The Iranian Deception

By Rachel Ehrenfeld
Tuesday, June 18th, 2013 @ 12:07PM

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If successful, Iran’s Supreme Leader Ali Khamenei should be remembered as the Artful Deceiver.

Selecting his personal representative on Iran’s Supreme National Security Council, Hasan Rohani, as the next president would help to trick the West into believing that the Islamic Republic has abandoned its intentions to develop nuclear weapons and destroy Israel.

To consolidate power behind Rohani and silence opponents, Khamenei has already taken action to tarnish the image of Iran’s still sitting President.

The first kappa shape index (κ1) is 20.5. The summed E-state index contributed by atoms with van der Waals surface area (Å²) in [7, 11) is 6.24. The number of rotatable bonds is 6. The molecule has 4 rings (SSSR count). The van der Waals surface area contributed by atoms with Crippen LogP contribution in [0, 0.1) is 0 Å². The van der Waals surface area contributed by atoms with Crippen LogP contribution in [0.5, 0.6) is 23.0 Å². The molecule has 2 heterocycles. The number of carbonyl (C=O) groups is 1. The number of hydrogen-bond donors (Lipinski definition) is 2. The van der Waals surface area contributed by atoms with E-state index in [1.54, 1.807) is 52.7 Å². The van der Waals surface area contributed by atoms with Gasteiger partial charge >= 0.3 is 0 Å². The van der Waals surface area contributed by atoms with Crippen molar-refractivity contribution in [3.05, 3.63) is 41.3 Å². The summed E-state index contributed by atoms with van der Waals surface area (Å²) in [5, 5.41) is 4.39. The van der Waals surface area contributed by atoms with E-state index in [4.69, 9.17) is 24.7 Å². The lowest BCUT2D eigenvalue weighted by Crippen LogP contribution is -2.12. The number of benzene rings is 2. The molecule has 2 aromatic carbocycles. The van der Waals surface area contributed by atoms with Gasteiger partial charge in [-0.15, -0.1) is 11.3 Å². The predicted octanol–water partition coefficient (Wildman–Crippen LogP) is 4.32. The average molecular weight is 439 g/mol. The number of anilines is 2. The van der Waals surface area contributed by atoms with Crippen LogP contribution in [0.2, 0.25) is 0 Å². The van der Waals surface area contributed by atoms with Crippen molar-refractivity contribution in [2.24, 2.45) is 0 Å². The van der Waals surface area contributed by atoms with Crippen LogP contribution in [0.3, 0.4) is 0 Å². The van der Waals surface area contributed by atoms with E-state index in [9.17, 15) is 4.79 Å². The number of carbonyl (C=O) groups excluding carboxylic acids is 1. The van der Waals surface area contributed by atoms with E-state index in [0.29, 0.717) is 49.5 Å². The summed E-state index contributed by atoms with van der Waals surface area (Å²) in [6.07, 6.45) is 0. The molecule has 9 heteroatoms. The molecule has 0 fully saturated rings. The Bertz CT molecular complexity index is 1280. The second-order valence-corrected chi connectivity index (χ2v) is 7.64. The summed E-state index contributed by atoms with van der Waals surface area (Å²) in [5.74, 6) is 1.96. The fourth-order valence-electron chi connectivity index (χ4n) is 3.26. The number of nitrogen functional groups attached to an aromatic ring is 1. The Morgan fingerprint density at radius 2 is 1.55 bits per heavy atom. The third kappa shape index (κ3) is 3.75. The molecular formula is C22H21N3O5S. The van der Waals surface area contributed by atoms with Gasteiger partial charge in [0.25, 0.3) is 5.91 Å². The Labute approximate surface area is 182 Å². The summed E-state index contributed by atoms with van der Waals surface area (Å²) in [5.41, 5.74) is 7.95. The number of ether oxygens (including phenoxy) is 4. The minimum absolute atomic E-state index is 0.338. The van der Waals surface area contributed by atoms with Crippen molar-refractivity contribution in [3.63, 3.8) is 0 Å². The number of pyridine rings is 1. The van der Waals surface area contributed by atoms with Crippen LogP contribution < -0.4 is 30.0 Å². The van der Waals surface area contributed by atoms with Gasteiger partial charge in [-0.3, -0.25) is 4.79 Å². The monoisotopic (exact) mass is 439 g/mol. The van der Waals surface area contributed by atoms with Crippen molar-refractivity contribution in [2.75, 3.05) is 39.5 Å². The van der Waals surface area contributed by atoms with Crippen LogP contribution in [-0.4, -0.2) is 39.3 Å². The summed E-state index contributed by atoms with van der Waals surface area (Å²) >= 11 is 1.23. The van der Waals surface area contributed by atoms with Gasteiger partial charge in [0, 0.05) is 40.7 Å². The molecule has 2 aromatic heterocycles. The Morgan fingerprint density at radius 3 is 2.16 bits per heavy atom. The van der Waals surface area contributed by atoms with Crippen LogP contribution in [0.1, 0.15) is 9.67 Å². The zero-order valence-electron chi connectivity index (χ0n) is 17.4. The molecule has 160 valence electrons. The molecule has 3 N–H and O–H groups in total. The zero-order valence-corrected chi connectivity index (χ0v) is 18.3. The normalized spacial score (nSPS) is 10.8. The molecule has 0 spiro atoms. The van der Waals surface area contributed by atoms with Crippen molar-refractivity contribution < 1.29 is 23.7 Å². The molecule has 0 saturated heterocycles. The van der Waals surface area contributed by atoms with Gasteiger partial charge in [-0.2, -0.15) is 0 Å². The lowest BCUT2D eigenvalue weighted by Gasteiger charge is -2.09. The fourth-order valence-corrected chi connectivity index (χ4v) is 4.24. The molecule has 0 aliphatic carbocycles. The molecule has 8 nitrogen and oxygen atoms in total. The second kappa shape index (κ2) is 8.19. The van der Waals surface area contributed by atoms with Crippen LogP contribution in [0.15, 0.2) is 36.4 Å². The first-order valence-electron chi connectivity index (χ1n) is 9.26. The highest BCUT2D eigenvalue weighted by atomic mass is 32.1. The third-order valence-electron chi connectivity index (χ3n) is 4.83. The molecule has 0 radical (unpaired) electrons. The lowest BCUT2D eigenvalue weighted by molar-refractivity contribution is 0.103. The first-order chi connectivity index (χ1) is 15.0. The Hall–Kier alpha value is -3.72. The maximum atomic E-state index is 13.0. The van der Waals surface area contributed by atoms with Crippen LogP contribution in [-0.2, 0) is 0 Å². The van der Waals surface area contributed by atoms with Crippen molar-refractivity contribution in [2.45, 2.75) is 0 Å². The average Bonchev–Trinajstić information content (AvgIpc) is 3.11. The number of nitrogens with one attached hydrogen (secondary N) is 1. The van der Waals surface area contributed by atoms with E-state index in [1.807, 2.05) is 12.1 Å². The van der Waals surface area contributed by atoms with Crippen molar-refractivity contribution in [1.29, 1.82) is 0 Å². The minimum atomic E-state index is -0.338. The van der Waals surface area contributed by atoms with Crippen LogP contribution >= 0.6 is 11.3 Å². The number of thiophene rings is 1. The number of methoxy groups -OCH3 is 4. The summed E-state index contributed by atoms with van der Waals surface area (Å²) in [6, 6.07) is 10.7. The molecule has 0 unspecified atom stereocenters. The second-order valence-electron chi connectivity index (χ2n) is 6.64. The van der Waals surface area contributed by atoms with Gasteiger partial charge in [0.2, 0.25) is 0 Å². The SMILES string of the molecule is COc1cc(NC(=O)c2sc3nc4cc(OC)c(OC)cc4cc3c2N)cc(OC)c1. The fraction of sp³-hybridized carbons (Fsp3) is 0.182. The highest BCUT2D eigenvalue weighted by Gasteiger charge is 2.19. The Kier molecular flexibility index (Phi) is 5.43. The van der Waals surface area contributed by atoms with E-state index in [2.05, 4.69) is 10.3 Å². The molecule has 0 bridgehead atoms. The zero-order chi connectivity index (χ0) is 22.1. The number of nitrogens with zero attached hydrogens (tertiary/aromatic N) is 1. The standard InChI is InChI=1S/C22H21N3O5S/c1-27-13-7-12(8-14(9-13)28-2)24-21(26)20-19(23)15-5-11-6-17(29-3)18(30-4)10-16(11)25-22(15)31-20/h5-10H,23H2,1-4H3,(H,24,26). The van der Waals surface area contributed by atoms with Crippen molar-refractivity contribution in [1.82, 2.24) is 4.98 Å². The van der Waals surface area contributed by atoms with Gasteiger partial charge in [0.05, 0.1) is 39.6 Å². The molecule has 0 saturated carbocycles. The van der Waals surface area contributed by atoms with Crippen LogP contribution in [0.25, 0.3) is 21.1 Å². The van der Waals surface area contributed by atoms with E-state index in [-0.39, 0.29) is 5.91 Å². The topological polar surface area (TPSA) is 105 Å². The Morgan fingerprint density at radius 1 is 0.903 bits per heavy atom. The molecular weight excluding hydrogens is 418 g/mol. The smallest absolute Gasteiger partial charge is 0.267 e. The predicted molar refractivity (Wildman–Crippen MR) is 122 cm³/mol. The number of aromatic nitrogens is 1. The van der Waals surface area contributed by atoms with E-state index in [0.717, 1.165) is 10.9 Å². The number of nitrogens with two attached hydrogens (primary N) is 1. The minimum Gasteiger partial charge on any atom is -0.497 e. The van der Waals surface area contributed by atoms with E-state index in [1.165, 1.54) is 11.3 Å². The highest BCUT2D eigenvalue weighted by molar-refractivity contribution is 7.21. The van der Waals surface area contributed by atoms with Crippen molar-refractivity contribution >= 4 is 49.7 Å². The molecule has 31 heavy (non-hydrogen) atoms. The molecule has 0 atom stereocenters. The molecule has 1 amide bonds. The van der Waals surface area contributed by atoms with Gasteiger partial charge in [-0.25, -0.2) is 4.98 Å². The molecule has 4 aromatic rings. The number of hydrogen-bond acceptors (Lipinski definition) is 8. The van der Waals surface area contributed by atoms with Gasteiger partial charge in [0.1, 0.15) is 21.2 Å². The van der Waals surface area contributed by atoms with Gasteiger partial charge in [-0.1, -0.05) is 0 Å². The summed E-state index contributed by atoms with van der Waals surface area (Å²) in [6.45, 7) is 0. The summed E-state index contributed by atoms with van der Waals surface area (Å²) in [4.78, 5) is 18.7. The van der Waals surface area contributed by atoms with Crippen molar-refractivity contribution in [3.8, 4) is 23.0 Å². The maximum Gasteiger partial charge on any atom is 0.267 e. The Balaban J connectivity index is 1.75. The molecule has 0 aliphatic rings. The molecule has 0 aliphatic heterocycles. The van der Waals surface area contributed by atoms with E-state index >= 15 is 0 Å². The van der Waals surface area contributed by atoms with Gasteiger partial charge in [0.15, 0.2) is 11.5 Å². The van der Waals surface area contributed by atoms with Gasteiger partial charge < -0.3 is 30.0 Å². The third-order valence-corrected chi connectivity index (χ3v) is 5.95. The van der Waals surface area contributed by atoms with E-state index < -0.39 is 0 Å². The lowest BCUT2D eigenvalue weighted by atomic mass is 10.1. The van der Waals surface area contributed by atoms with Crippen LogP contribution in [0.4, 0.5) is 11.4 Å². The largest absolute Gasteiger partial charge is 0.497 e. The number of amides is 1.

Mahmoud Ahmadinejad, who leaves office in August, was summoned on Monday by Teheran’s criminal court to face unspecified charges  after his term as president ends. Members of his group are  also likely to  face similar unspecified criminal charges.  While purging the outgoing regime is important to Khamenei’s agenda, he surely doesn’t want any beans, true or imaginary, spilled in public.

Unlike his predecessor, Rohani has been exposed to Western thinking and ideas while studying for his Ph.D. in Law at Glasgow’s Caledonian University. He understands the importance of developing a solid private sector, and with Khamenei’s blessing he could make significant reforms in Iran’s economy. This would not only please the Iranian people, but would further the West’s illusion that Iran is becoming more moderate, more accepting of Western economic principles (soft capitalism). Before  long, we could see the lifting of many sanctions that have been stifling the country’s economy.